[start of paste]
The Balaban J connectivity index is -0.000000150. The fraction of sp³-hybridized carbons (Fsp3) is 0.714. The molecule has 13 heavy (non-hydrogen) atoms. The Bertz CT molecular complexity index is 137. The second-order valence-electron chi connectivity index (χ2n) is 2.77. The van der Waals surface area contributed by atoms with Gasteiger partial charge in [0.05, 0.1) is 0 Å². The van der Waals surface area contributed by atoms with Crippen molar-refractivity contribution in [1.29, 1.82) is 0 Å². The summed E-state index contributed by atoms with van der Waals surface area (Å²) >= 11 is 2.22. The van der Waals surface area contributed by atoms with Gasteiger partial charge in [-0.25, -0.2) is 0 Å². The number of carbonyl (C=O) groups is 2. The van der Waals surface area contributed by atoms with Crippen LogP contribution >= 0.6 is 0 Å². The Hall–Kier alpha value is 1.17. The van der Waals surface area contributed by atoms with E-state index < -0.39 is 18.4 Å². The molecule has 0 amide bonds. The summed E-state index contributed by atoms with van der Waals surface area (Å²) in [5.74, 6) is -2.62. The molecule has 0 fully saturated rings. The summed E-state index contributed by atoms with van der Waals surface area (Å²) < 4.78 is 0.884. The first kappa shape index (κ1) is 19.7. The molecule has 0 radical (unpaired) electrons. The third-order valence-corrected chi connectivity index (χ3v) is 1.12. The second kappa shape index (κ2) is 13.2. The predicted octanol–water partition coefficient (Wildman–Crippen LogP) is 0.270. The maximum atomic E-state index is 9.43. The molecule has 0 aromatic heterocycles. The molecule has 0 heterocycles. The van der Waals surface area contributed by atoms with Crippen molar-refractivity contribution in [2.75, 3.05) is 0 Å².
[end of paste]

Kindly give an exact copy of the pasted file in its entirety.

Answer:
The Balaban J connectivity index is -0.000000150. The fraction of sp³-hybridized carbons (Fsp3) is 0.714. The molecule has 13 heavy (non-hydrogen) atoms. The Bertz CT molecular complexity index is 137. The second-order valence-electron chi connectivity index (χ2n) is 2.77. The van der Waals surface area contributed by atoms with Gasteiger partial charge in [0.05, 0.1) is 0 Å². The van der Waals surface area contributed by atoms with Crippen molar-refractivity contribution in [1.29, 1.82) is 0 Å². The summed E-state index contributed by atoms with van der Waals surface area (Å²) >= 11 is 2.22. The van der Waals surface area contributed by atoms with Gasteiger partial charge in [-0.25, -0.2) is 0 Å². The number of carbonyl (C=O) groups is 2. The van der Waals surface area contributed by atoms with Crippen LogP contribution >= 0.6 is 0 Å². The Hall–Kier alpha value is 1.17. The van der Waals surface area contributed by atoms with E-state index < -0.39 is 18.4 Å². The molecule has 0 amide bonds. The summed E-state index contributed by atoms with van der Waals surface area (Å²) in [5.74, 6) is -2.62. The molecule has 0 fully saturated rings. The summed E-state index contributed by atoms with van der Waals surface area (Å²) < 4.78 is 0.884. The first kappa shape index (κ1) is 19.7. The molecule has 0 radical (unpaired) electrons. The third-order valence-corrected chi connectivity index (χ3v) is 1.12. The second kappa shape index (κ2) is 13.2. The predicted octanol–water partition coefficient (Wildman–Crippen LogP) is 0.270. The maximum atomic E-state index is 9.43. The molecule has 0 aromatic heterocycles. The molecule has 0 heterocycles. The van der Waals surface area contributed by atoms with Crippen molar-refractivity contribution in [2.75, 3.05) is 0 Å².